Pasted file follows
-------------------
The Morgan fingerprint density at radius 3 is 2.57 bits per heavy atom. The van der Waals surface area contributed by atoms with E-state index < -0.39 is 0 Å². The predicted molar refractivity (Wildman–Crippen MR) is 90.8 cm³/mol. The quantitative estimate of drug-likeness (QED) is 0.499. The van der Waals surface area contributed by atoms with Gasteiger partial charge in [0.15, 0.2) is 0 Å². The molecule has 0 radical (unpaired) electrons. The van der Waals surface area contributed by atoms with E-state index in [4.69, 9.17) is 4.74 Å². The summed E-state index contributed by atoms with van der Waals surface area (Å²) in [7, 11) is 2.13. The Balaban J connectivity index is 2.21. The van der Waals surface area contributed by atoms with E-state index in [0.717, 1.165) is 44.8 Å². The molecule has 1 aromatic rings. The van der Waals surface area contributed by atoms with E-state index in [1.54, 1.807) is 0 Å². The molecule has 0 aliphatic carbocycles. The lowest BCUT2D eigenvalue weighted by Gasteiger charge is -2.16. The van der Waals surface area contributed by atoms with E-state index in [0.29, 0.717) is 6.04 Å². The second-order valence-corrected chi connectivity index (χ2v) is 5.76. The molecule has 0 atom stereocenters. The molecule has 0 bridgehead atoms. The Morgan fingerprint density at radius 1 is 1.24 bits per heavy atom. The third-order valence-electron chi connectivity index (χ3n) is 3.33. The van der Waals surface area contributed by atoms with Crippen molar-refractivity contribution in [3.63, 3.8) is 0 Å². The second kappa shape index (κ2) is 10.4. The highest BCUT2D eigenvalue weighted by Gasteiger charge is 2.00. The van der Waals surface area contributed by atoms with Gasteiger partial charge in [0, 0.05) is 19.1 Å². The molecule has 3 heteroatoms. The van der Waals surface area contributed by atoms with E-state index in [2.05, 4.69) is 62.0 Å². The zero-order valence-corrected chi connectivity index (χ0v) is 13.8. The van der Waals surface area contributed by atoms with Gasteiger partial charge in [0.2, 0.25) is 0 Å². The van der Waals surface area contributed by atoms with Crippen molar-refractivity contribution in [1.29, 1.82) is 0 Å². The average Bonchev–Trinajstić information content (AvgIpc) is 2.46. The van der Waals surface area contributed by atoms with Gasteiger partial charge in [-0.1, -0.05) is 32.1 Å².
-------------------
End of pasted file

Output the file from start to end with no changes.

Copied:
The Morgan fingerprint density at radius 3 is 2.57 bits per heavy atom. The van der Waals surface area contributed by atoms with E-state index < -0.39 is 0 Å². The predicted molar refractivity (Wildman–Crippen MR) is 90.8 cm³/mol. The quantitative estimate of drug-likeness (QED) is 0.499. The van der Waals surface area contributed by atoms with Gasteiger partial charge in [0.15, 0.2) is 0 Å². The molecule has 0 radical (unpaired) electrons. The van der Waals surface area contributed by atoms with E-state index in [4.69, 9.17) is 4.74 Å². The summed E-state index contributed by atoms with van der Waals surface area (Å²) in [7, 11) is 2.13. The Balaban J connectivity index is 2.21. The van der Waals surface area contributed by atoms with E-state index in [0.717, 1.165) is 44.8 Å². The molecule has 1 aromatic rings. The van der Waals surface area contributed by atoms with E-state index in [1.54, 1.807) is 0 Å². The molecule has 0 aliphatic carbocycles. The lowest BCUT2D eigenvalue weighted by Gasteiger charge is -2.16. The van der Waals surface area contributed by atoms with E-state index in [0.29, 0.717) is 6.04 Å². The second-order valence-corrected chi connectivity index (χ2v) is 5.76. The molecule has 0 atom stereocenters. The molecule has 0 bridgehead atoms. The Morgan fingerprint density at radius 1 is 1.24 bits per heavy atom. The third-order valence-electron chi connectivity index (χ3n) is 3.33. The van der Waals surface area contributed by atoms with Crippen molar-refractivity contribution in [3.63, 3.8) is 0 Å². The second kappa shape index (κ2) is 10.4. The highest BCUT2D eigenvalue weighted by Gasteiger charge is 2.00. The van der Waals surface area contributed by atoms with Gasteiger partial charge in [0, 0.05) is 19.1 Å². The molecule has 3 heteroatoms. The van der Waals surface area contributed by atoms with E-state index in [2.05, 4.69) is 62.0 Å². The zero-order valence-corrected chi connectivity index (χ0v) is 13.8. The van der Waals surface area contributed by atoms with Gasteiger partial charge in [0.2, 0.25) is 0 Å². The van der Waals surface area contributed by atoms with Crippen molar-refractivity contribution in [1.29, 1.82) is 0 Å². The average Bonchev–Trinajstić information content (AvgIpc) is 2.46. The van der Waals surface area contributed by atoms with Gasteiger partial charge in [-0.1, -0.05) is 32.1 Å².